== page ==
Lesson Plan Resources

Questions to Ask When Building a Lesson Plan

Below is a list of questions to consider when making your lesson plan. The question are tailored towards Outdoor Education and Recreation Programs.

  • What age are your participants?
    • Different age participants will have different needs and tolerances. Games are a helpful tool for teaching younger participants while longer trips may not be an option. Adults tend to want to go on longer trips and are not as enthusiastic about playing a lot of games. 
  • What are their ability levels?
    • Often outdoor education scenarios have groups with a wide range of ability levels. Make sure to have plans that accommodate all of them. Remember to spend time on safety basics like how to fall while bouldering and how to handle ski poles or a paddle with any beginner participants. 
  • How many participants and instructors will there be?
    • In a lot of outdoor spaces, specifically in the backcountry, large groups are either frowned upon or not allowed at all according to the area’s rules. In this case the group may need to split into smaller groups. It can also be difficult to keep track of participants in outdoor spaces so be conscious about the instructor to student ratios. Registered Maine guides have a max ratio of 12:1 participants to instructors. The ACA recommends the following minimum ratios:
Camper Age Number Staff Overnight Campers Day-only Campers
5 years and younger 1 5 6
6–8 years 1 6 8
9–14 years 1 8 10
15-18 years 1 10 12
  • Are there any potential concerns with specific participants?
    • Look at the participants’ medical forms. If you have any questions or concerns, reach out to the participant. You may have to change your lesson plan for the safety and/or inclusion of one of your participants.
  • How long is the program going to be?
    • Many factors go into how you plan out your time. For multi day trips, down time is important as outdoor recreation can be mentally and physically draining. Give people time to take care of themselves and to enjoy the place they are in. 
  • What are your goals for the program?
    • Before you make your lesson plan, write out your goals for the program. These goals need to match the group’s goals. I like to ask participants at the start of a course what their goals are. If mine don’t match up, I change them. You are there not only to teach technical skills but to help your participants grow and improve.
  • Do you need to meet with participants before the program?
    • Especially for full-day or multi-day trips, you may need to have a pre-trip meeting with the participants. If not an in-person meeting then an email with information may be helpful. During the pre-trip meeting you can ensure that participants are prepared for the conditions both mentally and physically. Often, your participants may be nervous about the course and pre-trip meetings are a time you can talk through their fears. It also gives you a chance to get to know the participants before you finalize your plans.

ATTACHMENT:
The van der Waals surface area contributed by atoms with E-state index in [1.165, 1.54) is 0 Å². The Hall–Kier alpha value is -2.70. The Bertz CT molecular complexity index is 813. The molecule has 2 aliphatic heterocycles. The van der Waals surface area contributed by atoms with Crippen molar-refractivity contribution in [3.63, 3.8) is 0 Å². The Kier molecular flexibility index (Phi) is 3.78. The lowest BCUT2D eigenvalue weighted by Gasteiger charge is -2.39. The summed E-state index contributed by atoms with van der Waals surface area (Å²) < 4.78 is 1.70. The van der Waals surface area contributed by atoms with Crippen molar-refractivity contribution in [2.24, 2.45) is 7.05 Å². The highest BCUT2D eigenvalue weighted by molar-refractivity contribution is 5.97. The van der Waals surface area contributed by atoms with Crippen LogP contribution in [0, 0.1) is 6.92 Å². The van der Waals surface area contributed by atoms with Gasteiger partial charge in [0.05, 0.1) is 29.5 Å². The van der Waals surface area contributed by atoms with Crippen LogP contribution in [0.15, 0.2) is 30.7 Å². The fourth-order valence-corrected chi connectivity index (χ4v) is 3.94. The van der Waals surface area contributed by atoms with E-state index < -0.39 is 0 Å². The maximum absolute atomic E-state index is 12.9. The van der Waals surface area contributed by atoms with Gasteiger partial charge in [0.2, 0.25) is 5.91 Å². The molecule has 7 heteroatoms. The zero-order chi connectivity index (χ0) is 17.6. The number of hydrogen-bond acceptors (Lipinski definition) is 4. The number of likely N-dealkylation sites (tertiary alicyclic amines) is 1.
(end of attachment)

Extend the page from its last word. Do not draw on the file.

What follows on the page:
• Do you have equipment for the participants or are they bringing their own?
    • “Duffle shuffles” are where participants bring what they are packing for the course are common at pre-trip meetings to check that everyone has all the necessary things. This is especially important for courses with beginners.
    • Participants may not have equipment or clothing necessary for the course. For example, a beginner participant in a cross country ski clinic may not own snow pants so the instructor is able to lend them an extra pair. This type of thing is extremely common so, if possible, have extra gear available. 
  • Where are you going to run the program?
    • The place you are in will most likely be a large part of your lesson planning. Knowing the terrain is important, so is having plans for traveling between locations. Whenever possible use the place you are in as a teaching tool. Instead of using boards that you place in a parking lot or field to teach riding over raised objects while mountain biking, go to a trail with lots of rocks and roots. 
    • Recreational areas such as state and national parks often have specific rules for use. Research these rules before you arrive. There may be specific rules for large groups, rules about where you can camp, trials may be closed, etc. For example, Baxter State Park has a 12 person limit per group as well as rules about campfires and specific food storage guidelines due to the presence of bears.

Example Lesson Plans and Templates